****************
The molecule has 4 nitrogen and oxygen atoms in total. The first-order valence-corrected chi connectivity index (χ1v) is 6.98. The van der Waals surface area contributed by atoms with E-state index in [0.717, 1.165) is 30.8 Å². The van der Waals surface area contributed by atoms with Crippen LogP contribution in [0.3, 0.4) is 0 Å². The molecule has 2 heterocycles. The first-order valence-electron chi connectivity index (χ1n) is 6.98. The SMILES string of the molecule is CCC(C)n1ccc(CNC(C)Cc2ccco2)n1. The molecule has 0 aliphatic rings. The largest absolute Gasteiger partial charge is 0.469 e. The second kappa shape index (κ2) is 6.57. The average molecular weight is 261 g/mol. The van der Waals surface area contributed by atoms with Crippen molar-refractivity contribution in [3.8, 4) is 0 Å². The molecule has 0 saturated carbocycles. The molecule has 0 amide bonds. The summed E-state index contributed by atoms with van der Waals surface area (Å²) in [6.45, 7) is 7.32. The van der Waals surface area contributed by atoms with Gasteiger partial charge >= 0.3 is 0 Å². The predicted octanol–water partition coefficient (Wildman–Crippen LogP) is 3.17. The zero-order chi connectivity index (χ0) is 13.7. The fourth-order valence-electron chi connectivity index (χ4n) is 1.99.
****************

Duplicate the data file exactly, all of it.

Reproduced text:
The molecule has 4 nitrogen and oxygen atoms in total. The first-order valence-corrected chi connectivity index (χ1v) is 6.98. The van der Waals surface area contributed by atoms with E-state index in [0.717, 1.165) is 30.8 Å². The van der Waals surface area contributed by atoms with Crippen LogP contribution in [0.3, 0.4) is 0 Å². The molecule has 2 heterocycles. The first-order valence-electron chi connectivity index (χ1n) is 6.98. The SMILES string of the molecule is CCC(C)n1ccc(CNC(C)Cc2ccco2)n1. The molecule has 0 aliphatic rings. The largest absolute Gasteiger partial charge is 0.469 e. The second kappa shape index (κ2) is 6.57. The average molecular weight is 261 g/mol. The van der Waals surface area contributed by atoms with Crippen molar-refractivity contribution in [3.8, 4) is 0 Å². The molecule has 0 saturated carbocycles. The molecule has 0 amide bonds. The summed E-state index contributed by atoms with van der Waals surface area (Å²) in [6.45, 7) is 7.32. The van der Waals surface area contributed by atoms with Gasteiger partial charge >= 0.3 is 0 Å². The predicted octanol–water partition coefficient (Wildman–Crippen LogP) is 3.17. The zero-order chi connectivity index (χ0) is 13.7. The fourth-order valence-electron chi connectivity index (χ4n) is 1.99.